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Psychosocial Well-Being and the Relationship Between Divorce and Children's Academic Achievement

Authors


  • This article was edited by Jay Teachman.

Department of Sociology, University of Virginia (djp3r@virginia.edu).

Abstract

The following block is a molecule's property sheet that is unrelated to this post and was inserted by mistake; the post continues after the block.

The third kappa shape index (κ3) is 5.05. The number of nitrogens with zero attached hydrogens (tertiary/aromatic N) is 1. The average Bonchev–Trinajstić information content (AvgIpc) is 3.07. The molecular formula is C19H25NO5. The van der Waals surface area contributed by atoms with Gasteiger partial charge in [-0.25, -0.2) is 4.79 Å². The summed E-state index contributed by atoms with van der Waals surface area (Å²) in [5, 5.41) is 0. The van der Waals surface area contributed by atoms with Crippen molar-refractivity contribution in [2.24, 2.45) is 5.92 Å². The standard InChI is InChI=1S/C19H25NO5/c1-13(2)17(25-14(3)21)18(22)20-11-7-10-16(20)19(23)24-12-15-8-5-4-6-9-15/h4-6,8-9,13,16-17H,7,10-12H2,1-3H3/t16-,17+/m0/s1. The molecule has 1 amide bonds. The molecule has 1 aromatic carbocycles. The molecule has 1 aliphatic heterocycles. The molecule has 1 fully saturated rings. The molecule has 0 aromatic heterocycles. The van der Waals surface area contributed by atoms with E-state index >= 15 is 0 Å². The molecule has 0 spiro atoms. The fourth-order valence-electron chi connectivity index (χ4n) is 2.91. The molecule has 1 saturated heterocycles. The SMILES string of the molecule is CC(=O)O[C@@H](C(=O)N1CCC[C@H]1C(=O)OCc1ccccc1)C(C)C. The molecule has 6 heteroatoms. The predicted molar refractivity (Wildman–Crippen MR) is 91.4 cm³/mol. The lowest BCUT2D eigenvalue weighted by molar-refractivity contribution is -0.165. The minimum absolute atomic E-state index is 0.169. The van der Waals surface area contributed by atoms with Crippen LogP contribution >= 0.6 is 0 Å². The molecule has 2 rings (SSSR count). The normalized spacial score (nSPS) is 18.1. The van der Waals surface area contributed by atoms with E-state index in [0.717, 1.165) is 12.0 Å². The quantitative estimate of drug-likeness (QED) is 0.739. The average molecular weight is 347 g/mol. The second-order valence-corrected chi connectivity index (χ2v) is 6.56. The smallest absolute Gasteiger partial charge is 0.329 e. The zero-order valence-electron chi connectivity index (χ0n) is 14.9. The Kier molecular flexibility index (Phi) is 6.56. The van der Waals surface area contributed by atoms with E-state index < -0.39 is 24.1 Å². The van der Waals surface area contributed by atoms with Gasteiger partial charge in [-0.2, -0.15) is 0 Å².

As an unprecedented number of children live in families experiencing divorce, researchers have developed increasingly complex explanations for the consequences associated with marital dissolution. Current accounts focus on changes to family finances, destabilized parenting practices, elevated parental conflict, and deterioration of the parent–child relationship, to explain the impact of divorce. A less studied explanation draws attention to children's diminished psychosocial well-being following divorce. Using data from the Early Childhood Longitudinal Study—Kindergarten cohort (ECLS-K) (N = 10,061), I examined the role of psychosocial well-being in the relationship between divorce and children's outcomes. The results suggest that divorce is associated with diminished psychosocial well-being in children, and that this decrease helps explain the connection between divorce and lower academic achievement.

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